Cover

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CONTENTS

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pp. vii-viii

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ACKNOWLEDGEMENTS

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pp. ix-xi

I volunteer with a leadership group for at-risk girls in West Virginia. Whether we are dining around a campfire or at a picnic table, no meal at High Rocks begins without a round of “gratefuls,” in which anyone is free to offer thanks to anyone or anything that happened during the day. Having grown up around a southern table whose meals started with a blessing, gratefuls feel ...

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INTRODUCTION: Whose Food, When, and Why?: Longing for Corn and Beans

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pp. 1-20

In the 1760s, ancestors on my mother’s side of the family landed in Philadelphia and started down the Trans-Allegheny trail, heading for South Carolina. By the 1790s, they had moved up into the North Carolina mountains to a series of communities in Transylvania and Henderson counties—Quebec, Toxaway, Brevard, Hendersonville. Most of them never left. They worked in ...

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CHAPTER ONE: Moonshine: Drawing a Bead on Southern Food and Gender

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pp. 21-50

Many foods at the turn of the century were suspect, according to the United States government. For instance, the same laws that tightened the regulation of alcohol and created what would be the federal Food and Drug Administration (FDA) also targeted non-licensed and adulterated butter and cheese, as well as any number of patent medicines. Yet, the one we remember, ...

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CHAPTER TWO: Biscuits and Cornbread: Race, Class, and Gender Politics of Women Baking Bread

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pp. 51-82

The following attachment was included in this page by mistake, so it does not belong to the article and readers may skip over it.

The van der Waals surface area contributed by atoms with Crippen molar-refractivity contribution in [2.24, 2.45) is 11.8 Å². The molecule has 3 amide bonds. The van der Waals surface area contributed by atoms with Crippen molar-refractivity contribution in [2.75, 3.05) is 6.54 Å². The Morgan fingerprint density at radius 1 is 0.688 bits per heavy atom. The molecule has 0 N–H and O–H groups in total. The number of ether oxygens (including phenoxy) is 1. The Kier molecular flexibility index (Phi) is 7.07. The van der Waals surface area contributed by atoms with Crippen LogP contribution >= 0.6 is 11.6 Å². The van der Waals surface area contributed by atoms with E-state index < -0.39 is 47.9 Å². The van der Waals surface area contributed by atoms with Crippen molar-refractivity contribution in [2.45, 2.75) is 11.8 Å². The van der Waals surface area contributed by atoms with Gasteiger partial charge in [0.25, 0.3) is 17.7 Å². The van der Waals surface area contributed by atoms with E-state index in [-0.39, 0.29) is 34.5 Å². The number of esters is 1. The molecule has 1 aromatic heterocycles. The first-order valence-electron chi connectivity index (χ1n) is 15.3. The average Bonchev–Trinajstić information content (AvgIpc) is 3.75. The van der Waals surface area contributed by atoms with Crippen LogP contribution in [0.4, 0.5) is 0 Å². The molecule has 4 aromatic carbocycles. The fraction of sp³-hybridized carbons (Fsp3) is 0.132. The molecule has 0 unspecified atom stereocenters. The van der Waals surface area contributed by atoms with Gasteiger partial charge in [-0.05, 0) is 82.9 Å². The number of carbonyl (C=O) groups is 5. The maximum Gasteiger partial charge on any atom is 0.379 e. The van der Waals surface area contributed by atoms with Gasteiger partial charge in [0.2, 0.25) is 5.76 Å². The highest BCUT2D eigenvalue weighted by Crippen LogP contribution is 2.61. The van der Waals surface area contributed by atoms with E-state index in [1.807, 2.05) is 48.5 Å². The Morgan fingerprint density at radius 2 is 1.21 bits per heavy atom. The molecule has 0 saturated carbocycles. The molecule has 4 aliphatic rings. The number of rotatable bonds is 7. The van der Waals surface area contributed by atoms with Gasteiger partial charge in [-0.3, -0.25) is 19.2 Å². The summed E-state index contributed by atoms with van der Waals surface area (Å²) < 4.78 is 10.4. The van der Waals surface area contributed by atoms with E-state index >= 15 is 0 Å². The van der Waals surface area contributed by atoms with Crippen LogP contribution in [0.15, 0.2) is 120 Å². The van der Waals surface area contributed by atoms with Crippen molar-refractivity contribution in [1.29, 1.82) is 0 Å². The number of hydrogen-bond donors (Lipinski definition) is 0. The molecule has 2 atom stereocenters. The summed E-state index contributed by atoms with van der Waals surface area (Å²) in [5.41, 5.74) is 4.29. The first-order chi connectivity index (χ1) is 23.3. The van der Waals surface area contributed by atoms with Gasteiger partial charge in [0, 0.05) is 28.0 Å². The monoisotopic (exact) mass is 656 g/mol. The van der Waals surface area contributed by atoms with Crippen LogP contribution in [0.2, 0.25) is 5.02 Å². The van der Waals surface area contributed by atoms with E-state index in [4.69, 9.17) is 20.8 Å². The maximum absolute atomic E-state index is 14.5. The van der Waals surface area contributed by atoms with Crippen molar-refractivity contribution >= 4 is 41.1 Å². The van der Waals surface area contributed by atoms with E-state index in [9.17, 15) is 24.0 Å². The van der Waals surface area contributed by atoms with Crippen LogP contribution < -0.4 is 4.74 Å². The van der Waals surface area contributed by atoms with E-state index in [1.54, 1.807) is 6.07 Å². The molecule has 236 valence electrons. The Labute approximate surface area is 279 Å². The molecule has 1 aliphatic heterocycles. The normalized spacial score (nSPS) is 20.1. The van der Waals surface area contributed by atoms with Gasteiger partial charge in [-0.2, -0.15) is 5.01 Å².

Imagine you were a young mother in the rural southern mountains before the turn of the century. You did not have much ready cash on hand, but you did have a family to feed. For years, your easiest solution was to put together a pone of cornbread while you were finishing the rest of the meal. It served well to sop up the potlikker in the bowls of beans or greens; it was ...

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CHAPTER THREE: Canning Tomatoes: Growing “Better and More Perfect Women”

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pp. 83-118

Shortly after Jane McKimmon began demonstrating bread making on the margins of farmers’ institutes in North Carolina, Marie Samuella Cromer sat in the audience at a 1909 teachers’ meeting in South Carolina. A rural schoolteacher in the western South Carolina town of Aiken, Cromer heard a speech about Dr. Seaman A. Knapp’s boys’ corn clubs that were ...

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CHAPTER FOUR: Will Work for Food: Mill Work, Pellagra, and Gendered Consumption

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pp. 119-164

When Marie Cromer raised her hand to propose founding a tomato club for girls in 1909, she made the suggestion to counter putting girls in a chrysanthemum club. To Cromer, flowers represented mere domesticity, daintiness, and leisure time—something fun and distracting for whiling away the hours—but not something helpful to the disempowered rural girls she was ...

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CHAPTER FIVE: Cookbooks and Curb Markets: Wild Messes of Southern Food and Gender

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pp. 165-192

We have finally arrived at the mess of greens in the southern food and gender story—and I propose we meet it on its own terms rather than force it into order.1 It takes on Granny Starkweather’s recipe collection and other cookbooks and adds in Elliott’s curb market memories, each of which will be supremely messy. The phrase “a mess of,” meaning a serving of food, a portion of a dish, ...

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CONCLUSION: Market Bulletins: Writing the Mess of Greens Together

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pp. 193-204

Cookbooks and curb markets continued across the twentieth century and into our own. From the 1930s to today they have been simultaneously places of containment and exclusion on the one hand, and possibility and potential on the other. To conclude our exploration of moments in the southern food and gender story, we turn to one final example of mess writing, one final ...

NOTES

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pp. 205-234

BIBLIOGRAPHY

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pp. 235-258

INDEX

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pp. 259-265